Theorem: the probability of winning (or even getting at least a fixed non-zero return) approaches 0 as the number of rolls approaches infinity.
Proof: There are six equally likely outcomes of one roll, let's denote them a1 through a6 (a1 being 0.7 and ascending to a6 being 1.5). Let fi denote the relative frequency of the outcome ai during a sequence of rolls. For example, if we roll 12 times and get 1*a1, 3*a2, 0*a3, 1*a4, 2*a5, and 5*a6, then f1 = 1/12, f2 = 3/12, f3 = 0/12, f4 = 1/12, f5 = 2/12, and f6 = 5/12. The exact number of outcomes ai is the relative frequency fi times N. The final outcome of our game will be G = 0.7f1N*0.8f2N*0.9f3N*1.1f4N*1.2f5N*1.5f6N = (0.7f1*0.8f2*0.9f3*1.1f4*1.2f5*1.5f6)N.
The expected value of each fi is 1/6. By the law of large numbers, P(0.1666<fi<0.1667, for all i) approaches 1 as N approaches infinity. But if 0.1666<fi<0.1667, then G = (0.7f1*0.8f2*0.9f3*1.1f4*1.2f5*1.5f6)N < (0.70.1666*0.80.1666*0.90.1666*1.10.1667*1.20.1667*1.50.1667)N < 0.9998N. So the probability approaches 1 that your outcome is smaller than a value which approaches 0 as N approaches infinity. Conversely, for any given E>0, the probability approaches 0 that your outcome is at least E.
I like the reasoning, but the proof by example uses a slanted interval. The true Median of 1/6 is not in the middle of the interval 0.1666 to 0.16667. What happens if you use a truly median interval, e.g., from 9/60 to 11/60? It seems to be leading to the opposite conclusion.
I chose a slanted interval because it's shorter to write out. It has no bearing on the conclusion. If you insist on a median interval, we can use the interval 99999/600000<x<100001/600000 instead. The probability of the relative frequencies being in this interval approaches 1. If 99999/600000<x<100001/600000, then we can certainly conclude that 0.1666<x<0.1667, which I have already proven to imply that the payoff is less than 1 and tends to 0.
There is that little technicality in the above post. And then there are couple other points to make. Suppose, each of the 6 individual variants deviate within a chosen interval with a probability approaching 1. Don't we need to show that the ratio of all combinations of the deviating variants to all possible combinations (of 6N, where N tends to infinity) also approaches 1?
And then, of course, that “Law of Big Numbers”. Who passed, that law? When was it ratified? How is it enforced? The entire proof is riding on it.
But, I suppose, that is beyond the scope of this forum, unless there is some clever and funny way of demonstrating that Normal Distribution thingy without using any integrals. So never mind that.
If I accept the proof for ending up with nothing after riding my winnings infinite number of times, there are only few differences remaining in the interpretation of the OP and gambling philosophies.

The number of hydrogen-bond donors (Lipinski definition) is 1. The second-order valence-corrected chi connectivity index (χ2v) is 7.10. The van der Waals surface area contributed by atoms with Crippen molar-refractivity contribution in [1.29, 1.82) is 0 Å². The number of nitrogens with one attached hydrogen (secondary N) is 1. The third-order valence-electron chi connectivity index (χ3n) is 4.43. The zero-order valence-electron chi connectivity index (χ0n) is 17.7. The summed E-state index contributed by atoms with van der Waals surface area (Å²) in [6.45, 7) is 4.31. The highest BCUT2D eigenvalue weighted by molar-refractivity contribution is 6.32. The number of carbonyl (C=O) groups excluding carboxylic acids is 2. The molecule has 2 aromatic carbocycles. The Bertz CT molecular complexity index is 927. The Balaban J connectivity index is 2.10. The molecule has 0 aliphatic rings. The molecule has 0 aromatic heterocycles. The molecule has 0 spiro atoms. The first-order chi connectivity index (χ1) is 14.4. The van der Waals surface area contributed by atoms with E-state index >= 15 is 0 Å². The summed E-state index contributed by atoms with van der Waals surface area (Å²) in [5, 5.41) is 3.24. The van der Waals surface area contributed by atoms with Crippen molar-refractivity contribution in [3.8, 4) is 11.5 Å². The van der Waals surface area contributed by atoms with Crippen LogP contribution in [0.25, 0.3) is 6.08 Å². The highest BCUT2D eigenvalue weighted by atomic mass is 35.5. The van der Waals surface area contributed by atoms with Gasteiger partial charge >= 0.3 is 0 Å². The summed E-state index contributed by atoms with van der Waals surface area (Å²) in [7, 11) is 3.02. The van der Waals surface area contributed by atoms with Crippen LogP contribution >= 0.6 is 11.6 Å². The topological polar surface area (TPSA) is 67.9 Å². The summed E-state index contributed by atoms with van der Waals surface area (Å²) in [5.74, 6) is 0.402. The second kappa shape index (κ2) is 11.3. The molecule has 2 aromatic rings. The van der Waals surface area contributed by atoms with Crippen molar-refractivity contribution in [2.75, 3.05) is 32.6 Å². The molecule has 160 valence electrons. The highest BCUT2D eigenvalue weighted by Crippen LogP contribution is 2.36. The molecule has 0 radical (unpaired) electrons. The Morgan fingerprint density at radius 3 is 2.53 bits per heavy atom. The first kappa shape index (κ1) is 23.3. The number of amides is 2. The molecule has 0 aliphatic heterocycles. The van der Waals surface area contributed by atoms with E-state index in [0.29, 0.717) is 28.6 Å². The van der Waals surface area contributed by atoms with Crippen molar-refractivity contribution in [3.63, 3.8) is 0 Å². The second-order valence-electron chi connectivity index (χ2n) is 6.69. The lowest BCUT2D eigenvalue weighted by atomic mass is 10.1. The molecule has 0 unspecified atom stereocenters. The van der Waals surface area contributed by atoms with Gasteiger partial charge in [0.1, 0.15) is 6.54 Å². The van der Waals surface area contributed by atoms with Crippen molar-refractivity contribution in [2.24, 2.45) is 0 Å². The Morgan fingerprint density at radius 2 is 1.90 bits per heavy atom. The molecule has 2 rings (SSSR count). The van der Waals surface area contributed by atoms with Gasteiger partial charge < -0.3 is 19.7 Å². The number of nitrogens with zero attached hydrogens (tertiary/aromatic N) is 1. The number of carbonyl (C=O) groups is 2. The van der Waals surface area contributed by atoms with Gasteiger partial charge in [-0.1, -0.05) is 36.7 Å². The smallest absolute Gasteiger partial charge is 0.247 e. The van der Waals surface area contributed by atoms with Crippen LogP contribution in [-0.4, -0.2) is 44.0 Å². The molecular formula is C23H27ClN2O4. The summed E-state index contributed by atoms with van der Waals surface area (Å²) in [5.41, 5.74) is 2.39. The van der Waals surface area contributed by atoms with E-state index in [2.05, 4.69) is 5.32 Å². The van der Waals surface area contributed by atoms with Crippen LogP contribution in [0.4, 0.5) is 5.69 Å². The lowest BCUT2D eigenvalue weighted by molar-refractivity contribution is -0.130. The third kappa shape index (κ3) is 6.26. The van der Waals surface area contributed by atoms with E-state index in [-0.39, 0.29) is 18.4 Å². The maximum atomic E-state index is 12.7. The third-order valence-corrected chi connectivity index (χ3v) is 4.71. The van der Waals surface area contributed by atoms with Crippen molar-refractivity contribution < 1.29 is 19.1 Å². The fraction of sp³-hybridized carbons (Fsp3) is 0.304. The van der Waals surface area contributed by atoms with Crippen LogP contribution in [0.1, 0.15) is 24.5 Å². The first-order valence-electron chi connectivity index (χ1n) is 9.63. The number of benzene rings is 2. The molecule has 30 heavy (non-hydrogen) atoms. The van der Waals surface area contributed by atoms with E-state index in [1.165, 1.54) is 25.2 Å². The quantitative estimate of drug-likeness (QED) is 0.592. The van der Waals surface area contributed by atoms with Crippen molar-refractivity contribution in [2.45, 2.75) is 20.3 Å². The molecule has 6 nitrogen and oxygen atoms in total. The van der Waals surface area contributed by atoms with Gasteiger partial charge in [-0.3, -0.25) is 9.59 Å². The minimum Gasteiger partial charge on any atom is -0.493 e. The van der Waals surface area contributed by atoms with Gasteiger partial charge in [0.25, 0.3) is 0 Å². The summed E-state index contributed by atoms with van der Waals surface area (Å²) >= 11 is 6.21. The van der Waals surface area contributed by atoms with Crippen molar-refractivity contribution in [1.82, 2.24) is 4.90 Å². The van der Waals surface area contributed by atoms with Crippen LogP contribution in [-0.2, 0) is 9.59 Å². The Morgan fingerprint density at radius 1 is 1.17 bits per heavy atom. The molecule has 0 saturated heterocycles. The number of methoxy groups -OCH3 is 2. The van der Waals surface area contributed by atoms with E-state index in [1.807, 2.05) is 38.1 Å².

1) Does BMAD's casino compel its patrons to play forever once they started? I hope -- not. At least the OP does not mention it. (Could be in the fine print, though:)
2) While I am being held to playing a pure form of riding the winnings (Post#38), somehow, Rainman is allowed a modification of betting just a half of his bankroll on each turn (Post#40). Which is a very good prudent winning form, but I like my modification (Post#33) with the minimum bet requirement of $1 and a bankroll of $20 better -- it seems faster and more exciting.
3) Suppose we have limited time, limited resources, and BMAD allows his patrons to leave the game whenever they want to cash in their winnings. Then what is better: showing up at the casino with a bunch of singles and betting exactly $1 on each turn until closing time; or walking in with just $1 and riding your entire bankroll on each turn until satisfied with the amount won (more than a million) or rolling the die for 1000 times, whichever comes first?
The riding seems more appealing to me. And 1000 consecutive rides look very good. After all, it is a long long way from 1000 to infinity.
With 1000-roll riding, you cannot lose more than $1;
your overall chance of ending up ahead looks like 48.78%;
and your chance of winning more than a Million $$ looks like 4%, or better*.
Whereas betting $1 at a time, you are basically working for $33 all day long.
*My simulation does not stop at the Million $$, but keeps rolling until 1000 rolls are done. In so doing it loses in some cases the millions procured in the interim, or wins some crazy amounts to the tune of 1012, which BMAD's casino is not able to honor.
Again, I invite anyone, who feels up to the challenge, to post theoretical justification (or disproof) to the statistics of a 1000-roll ride presented here.
It is a proven theorem.